A journal–of sorts–of survivors of an apocalyptic natural disaster, of never-ending rain and ever-raising waters.

39 was the first short story I sold online. Originally published July 1, 2010 on the site Weirdyear. >500 words.


I’m writing this by the window. Every so often, through the rain trails thick on the corporate glass, I fancy that I see a light. A light parallel to me, or from above—of course not from below.

They say—or perhaps I merely read it somewhere—that a person must do something twenty-nine times for it to become a habit. If that’s the case then the sound of rain to me–on glass, on the roof, once on trees and on my skin–is a habit: something I will never be fully free of, a response always lingering, even if never fufilled.

A bank of lights! The building opposite, slightly higher, 8th floor perhaps? Oh, now it’s gone again; all I see is my own lamp, reflecting in those tiny glittering trails.

Twenty-nine. Why twenty-nine? Why not just thirty? Perhaps thirty is too round, too unscientific. Still, I wonder how they reach that number. Scientifically.

Scientifically, thanks to a calendar next to my purloined desk, I know that it should be a waning quarter moon tonight. I have no way to verify this; no one, after all, has seen the moon for weeks.

I watch one droplet trace its way, wending down the window, colliding and dragging others down with it. It’s hypnotic and hateful.

The smell of this Sharpie is giving me a headache behind my eyes. Will anyone care to read that? I care to write it, and so it is my choice. I filled the other pieces of cracked plastic—no longer useful in repairs—that Christy found with our official story, our collected memoirs, our hopes and goodbyes. I wrote for hours. 3 Sharpies later, one small piece was left and I am being selfish. I want some truthful part of me to remain behind, unedited, not to be dredged up only to reveal half-omissions and statistics.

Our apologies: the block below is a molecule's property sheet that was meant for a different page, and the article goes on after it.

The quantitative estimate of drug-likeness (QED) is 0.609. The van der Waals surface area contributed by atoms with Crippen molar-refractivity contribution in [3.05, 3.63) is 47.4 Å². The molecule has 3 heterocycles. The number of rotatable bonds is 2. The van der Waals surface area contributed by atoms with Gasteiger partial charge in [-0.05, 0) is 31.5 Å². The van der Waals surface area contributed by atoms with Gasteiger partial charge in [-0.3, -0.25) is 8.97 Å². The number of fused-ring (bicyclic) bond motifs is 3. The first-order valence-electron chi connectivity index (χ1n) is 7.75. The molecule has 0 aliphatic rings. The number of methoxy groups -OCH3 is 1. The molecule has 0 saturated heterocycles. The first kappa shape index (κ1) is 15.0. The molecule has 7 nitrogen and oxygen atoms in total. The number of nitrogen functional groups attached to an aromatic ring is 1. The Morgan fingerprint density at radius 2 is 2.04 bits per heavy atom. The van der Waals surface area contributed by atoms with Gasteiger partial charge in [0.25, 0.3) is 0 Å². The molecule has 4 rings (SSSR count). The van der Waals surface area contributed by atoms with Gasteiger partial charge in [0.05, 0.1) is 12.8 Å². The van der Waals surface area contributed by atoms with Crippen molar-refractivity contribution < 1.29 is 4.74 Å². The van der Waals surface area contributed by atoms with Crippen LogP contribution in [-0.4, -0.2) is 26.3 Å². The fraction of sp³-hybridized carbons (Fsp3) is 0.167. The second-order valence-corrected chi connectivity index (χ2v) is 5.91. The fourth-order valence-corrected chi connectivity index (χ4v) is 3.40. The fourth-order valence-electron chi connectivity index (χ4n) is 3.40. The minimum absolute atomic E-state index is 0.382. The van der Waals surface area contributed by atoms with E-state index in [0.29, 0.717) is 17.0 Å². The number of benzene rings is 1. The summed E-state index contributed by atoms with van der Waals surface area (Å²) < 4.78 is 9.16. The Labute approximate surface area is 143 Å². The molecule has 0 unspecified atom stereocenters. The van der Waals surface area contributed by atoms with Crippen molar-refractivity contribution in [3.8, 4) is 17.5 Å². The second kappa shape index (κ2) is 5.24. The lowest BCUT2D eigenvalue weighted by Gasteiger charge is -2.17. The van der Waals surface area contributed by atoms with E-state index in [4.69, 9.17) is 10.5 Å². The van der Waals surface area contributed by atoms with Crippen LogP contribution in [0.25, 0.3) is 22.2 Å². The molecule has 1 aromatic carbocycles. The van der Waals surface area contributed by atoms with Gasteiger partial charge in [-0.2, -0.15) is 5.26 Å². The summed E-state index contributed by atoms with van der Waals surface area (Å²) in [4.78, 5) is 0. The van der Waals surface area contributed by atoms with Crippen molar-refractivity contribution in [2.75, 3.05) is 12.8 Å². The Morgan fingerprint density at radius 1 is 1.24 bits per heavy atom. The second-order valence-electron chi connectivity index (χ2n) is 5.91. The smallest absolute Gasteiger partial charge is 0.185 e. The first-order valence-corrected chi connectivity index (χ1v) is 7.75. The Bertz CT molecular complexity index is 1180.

The lamp hesitates, crackling; it flickers. Perhaps the battery is going, or the wiring. Then I will be left in this blue-gray dark, with only myself fragmented in the droplets.

There was a time before the rain. There was sun, and sky, and stars, and ground. There was an earth.

When the light goes I’ll join the others upstairs, closer to the roof, better to hear the helicopters that John says are coming. We must only believe in them. I only believe in being close to the generators, a grinding, smoky noise that means I will no longer hear the plinks and the drips, although my ears will remember. My eardrums will have ghostly reverberations.

Twenty-nine times to form a habit. More than enough days and nights of constant, never-relenting rain. We are on thirty-nine nights now, as I see the lights in the distance flicker into life once more. I should tell the others.
Thirty-nine. It is almost a round number.


Published in fiction


Victoria Feistner is a novelist, a graphic designer, and an artisan in equal parts, although some of those parts are more equal than others. She resides in Toronto with her husband and two fur children, also known as cats.

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